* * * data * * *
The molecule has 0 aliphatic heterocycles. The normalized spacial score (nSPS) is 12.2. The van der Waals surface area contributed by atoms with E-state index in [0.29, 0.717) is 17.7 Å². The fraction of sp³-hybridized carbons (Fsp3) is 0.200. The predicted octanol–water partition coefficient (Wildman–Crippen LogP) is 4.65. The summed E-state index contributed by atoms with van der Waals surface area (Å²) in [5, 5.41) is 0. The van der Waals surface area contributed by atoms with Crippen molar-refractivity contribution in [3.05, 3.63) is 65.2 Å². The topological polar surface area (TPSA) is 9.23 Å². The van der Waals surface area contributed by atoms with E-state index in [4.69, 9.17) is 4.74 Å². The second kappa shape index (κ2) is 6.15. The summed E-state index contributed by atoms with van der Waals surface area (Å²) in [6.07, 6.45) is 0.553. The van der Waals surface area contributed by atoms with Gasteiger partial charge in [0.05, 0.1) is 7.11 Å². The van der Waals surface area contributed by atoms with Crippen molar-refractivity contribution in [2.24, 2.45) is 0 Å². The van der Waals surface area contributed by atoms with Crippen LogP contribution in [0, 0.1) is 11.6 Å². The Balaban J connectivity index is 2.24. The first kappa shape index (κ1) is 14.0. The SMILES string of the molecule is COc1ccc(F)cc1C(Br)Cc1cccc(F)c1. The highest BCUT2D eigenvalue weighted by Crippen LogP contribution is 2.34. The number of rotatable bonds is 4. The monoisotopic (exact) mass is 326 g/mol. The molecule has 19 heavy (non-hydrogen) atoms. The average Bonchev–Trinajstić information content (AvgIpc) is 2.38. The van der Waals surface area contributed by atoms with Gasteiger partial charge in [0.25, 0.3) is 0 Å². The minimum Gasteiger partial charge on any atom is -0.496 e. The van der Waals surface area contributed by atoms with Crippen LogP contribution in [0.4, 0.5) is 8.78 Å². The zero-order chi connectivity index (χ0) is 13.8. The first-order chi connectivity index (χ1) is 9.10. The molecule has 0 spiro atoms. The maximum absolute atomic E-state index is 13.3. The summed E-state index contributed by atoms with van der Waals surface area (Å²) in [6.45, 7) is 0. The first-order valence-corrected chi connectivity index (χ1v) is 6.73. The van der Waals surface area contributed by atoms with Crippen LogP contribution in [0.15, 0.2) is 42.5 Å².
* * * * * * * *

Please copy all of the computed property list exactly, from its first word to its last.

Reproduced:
The molecule has 0 aliphatic heterocycles. The normalized spacial score (nSPS) is 12.2. The van der Waals surface area contributed by atoms with E-state index in [0.29, 0.717) is 17.7 Å². The fraction of sp³-hybridized carbons (Fsp3) is 0.200. The predicted octanol–water partition coefficient (Wildman–Crippen LogP) is 4.65. The summed E-state index contributed by atoms with van der Waals surface area (Å²) in [5, 5.41) is 0. The van der Waals surface area contributed by atoms with Crippen molar-refractivity contribution in [3.05, 3.63) is 65.2 Å². The topological polar surface area (TPSA) is 9.23 Å². The van der Waals surface area contributed by atoms with E-state index in [4.69, 9.17) is 4.74 Å². The second kappa shape index (κ2) is 6.15. The summed E-state index contributed by atoms with van der Waals surface area (Å²) in [6.07, 6.45) is 0.553. The van der Waals surface area contributed by atoms with Gasteiger partial charge in [0.05, 0.1) is 7.11 Å². The van der Waals surface area contributed by atoms with Crippen molar-refractivity contribution in [2.24, 2.45) is 0 Å². The van der Waals surface area contributed by atoms with Crippen LogP contribution in [0, 0.1) is 11.6 Å². The Balaban J connectivity index is 2.24. The first kappa shape index (κ1) is 14.0. The SMILES string of the molecule is COc1ccc(F)cc1C(Br)Cc1cccc(F)c1. The highest BCUT2D eigenvalue weighted by Crippen LogP contribution is 2.34. The number of rotatable bonds is 4. The monoisotopic (exact) mass is 326 g/mol. The molecule has 19 heavy (non-hydrogen) atoms. The average Bonchev–Trinajstić information content (AvgIpc) is 2.38. The van der Waals surface area contributed by atoms with Gasteiger partial charge in [0.25, 0.3) is 0 Å². The minimum Gasteiger partial charge on any atom is -0.496 e. The van der Waals surface area contributed by atoms with Crippen LogP contribution in [0.4, 0.5) is 8.78 Å². The zero-order chi connectivity index (χ0) is 13.8. The first-order chi connectivity index (χ1) is 9.10. The molecule has 0 spiro atoms. The maximum absolute atomic E-state index is 13.3. The summed E-state index contributed by atoms with van der Waals surface area (Å²) in [6.45, 7) is 0. The first-order valence-corrected chi connectivity index (χ1v) is 6.73. The van der Waals surface area contributed by atoms with Crippen LogP contribution in [0.15, 0.2) is 42.5 Å².